It seems obvious to associate music with listening. However, starting from the second half of the 20th century, research around sound has been at the centre of the composers’ focus, casting doubt on traditional composition structures and favouring instead a new quality of perception. This experimental behaviour, constantly required by artists and audience, consists in a wider open-mindedness, a larger curiosity, which appears to differ from the perception of contemporary music traditionally composed. The artistic focus on listening has become a source of inspiration beyond music and it has found validation both in post-structuralism philosophy and in art: the limits between different arts have thus disappeared under a new perspective. The lecture will explore reflections on listening in music, philosophy and art, and their relevance during the 21st century, using concrete examples, from Luigi Nono and Beat Furrer’s musical theatre to the contemporary installations realised by the Austrian performer Elisabeth Harnik - installations which incorporate images, the scenery and language, but also architectural elements that reflects the socio-political needs of contemporary art.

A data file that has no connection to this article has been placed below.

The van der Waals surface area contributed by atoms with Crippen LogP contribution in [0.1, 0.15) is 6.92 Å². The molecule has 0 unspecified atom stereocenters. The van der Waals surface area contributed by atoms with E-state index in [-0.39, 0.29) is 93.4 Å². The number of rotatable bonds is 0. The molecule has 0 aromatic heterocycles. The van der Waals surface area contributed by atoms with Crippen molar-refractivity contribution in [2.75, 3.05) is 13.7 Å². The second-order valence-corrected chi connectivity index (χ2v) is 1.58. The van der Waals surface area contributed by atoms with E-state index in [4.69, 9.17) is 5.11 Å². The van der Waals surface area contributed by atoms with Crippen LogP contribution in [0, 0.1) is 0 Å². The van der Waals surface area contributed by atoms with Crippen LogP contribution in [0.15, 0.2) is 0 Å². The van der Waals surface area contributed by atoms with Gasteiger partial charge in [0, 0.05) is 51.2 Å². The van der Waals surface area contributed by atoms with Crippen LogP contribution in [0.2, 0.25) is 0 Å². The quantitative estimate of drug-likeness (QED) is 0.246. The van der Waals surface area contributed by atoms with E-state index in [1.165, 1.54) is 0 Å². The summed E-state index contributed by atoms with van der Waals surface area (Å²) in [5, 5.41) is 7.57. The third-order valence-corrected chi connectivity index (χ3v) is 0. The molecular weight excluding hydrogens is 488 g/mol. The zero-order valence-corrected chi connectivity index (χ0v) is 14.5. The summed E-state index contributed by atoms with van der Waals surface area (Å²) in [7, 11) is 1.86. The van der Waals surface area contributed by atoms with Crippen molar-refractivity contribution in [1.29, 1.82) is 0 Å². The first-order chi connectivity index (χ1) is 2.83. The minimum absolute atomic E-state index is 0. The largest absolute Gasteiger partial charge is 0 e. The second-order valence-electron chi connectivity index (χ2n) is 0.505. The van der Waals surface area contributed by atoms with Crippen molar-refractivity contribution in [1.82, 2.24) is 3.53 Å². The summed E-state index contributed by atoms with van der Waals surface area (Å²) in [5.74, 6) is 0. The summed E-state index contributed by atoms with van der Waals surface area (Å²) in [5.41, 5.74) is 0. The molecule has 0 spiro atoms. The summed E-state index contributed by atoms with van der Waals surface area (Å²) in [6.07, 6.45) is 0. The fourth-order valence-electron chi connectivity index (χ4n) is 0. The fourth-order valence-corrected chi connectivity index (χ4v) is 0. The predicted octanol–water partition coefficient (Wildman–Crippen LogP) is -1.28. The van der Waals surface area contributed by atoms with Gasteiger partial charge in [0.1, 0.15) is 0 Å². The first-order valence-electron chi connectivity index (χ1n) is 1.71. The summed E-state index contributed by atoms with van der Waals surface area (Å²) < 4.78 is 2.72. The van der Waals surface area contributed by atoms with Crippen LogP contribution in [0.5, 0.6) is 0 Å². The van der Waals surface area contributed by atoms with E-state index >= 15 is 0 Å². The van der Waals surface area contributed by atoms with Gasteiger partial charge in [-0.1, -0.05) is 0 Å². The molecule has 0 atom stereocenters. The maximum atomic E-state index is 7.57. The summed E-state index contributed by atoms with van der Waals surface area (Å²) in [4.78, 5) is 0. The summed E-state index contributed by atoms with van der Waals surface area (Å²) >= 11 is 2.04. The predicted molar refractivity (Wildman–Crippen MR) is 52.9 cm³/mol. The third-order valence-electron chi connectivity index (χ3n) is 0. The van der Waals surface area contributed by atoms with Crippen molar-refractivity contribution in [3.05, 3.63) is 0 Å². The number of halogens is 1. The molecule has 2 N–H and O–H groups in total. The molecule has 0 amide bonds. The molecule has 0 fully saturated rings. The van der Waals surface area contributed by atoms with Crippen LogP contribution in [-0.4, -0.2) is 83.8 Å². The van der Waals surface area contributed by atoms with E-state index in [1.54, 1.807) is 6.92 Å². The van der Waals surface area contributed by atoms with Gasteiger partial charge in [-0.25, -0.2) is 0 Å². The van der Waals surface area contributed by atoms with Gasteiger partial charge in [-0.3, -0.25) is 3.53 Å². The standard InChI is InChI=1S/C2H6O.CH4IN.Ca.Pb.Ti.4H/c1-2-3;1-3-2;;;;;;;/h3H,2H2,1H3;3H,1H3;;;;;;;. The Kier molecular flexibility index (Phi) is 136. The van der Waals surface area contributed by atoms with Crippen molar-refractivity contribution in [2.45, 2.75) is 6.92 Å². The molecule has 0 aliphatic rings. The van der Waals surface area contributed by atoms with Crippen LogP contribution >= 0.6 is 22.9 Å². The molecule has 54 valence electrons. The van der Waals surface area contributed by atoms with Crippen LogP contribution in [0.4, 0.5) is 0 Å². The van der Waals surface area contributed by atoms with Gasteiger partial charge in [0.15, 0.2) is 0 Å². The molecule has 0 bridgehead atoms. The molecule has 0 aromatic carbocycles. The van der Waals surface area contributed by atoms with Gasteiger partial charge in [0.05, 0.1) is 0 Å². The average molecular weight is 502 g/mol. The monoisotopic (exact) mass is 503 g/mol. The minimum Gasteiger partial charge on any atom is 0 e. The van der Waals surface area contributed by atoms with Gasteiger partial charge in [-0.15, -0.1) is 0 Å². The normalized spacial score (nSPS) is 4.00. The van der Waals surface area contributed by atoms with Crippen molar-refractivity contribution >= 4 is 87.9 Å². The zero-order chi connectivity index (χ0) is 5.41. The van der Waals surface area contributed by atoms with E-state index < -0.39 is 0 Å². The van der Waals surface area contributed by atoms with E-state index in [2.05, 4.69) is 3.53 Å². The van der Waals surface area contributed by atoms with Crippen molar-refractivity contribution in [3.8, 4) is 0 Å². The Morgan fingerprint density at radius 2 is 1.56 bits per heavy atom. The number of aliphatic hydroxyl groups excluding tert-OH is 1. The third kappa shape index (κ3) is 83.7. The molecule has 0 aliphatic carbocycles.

Professor Susanne Kogler studied classical philology and musicology at the Karl Franzens Universität of Graz and musical pedagogy at the Kunstuniversität Graz. She graduated in 1994 and in 2001 she obtained a PhD with a dissertation on the topic “Sprache und Sprachlichkeit im zeitgenössischen Musikschaffen” (her work was published in 2003 by the Universal Edition). From 1996 to 2011, she has been senior scientist for the Musical Aesthetic Institute of the Kunstuniversität Graz, during the academic year 2010-2011 she was deputy manager of the Zentrum für Genderforschung, in 2012 she became executive director of the university archive and starting in 2018 associate professor. She obtained, in 2012, the scientific qualification at the Insitute of Musicology of the Karl Franzens Universität on the topic “Adorno versus Lyotard: modern and post-modern aesthetic” (Freiburg: Alber, 2013). Numerous her publications on musical aesthetic and on the history of music from the 19th century to the 21st. She has been a professor for various German and foreign universities (Kunstuniversität and Karl Franzens Universität Graz, New York City Univeristy, Université Paris 8, University of Vienna, University of Klagenfurt, University of Ljubljana). Starting on the 1st October 2020, she is professor of musicology at the University of Graz.










This website uses cookies to improve your user experience.
By continuing to use our website you agree to the use of such cookies on your device as indicated in the privacy policy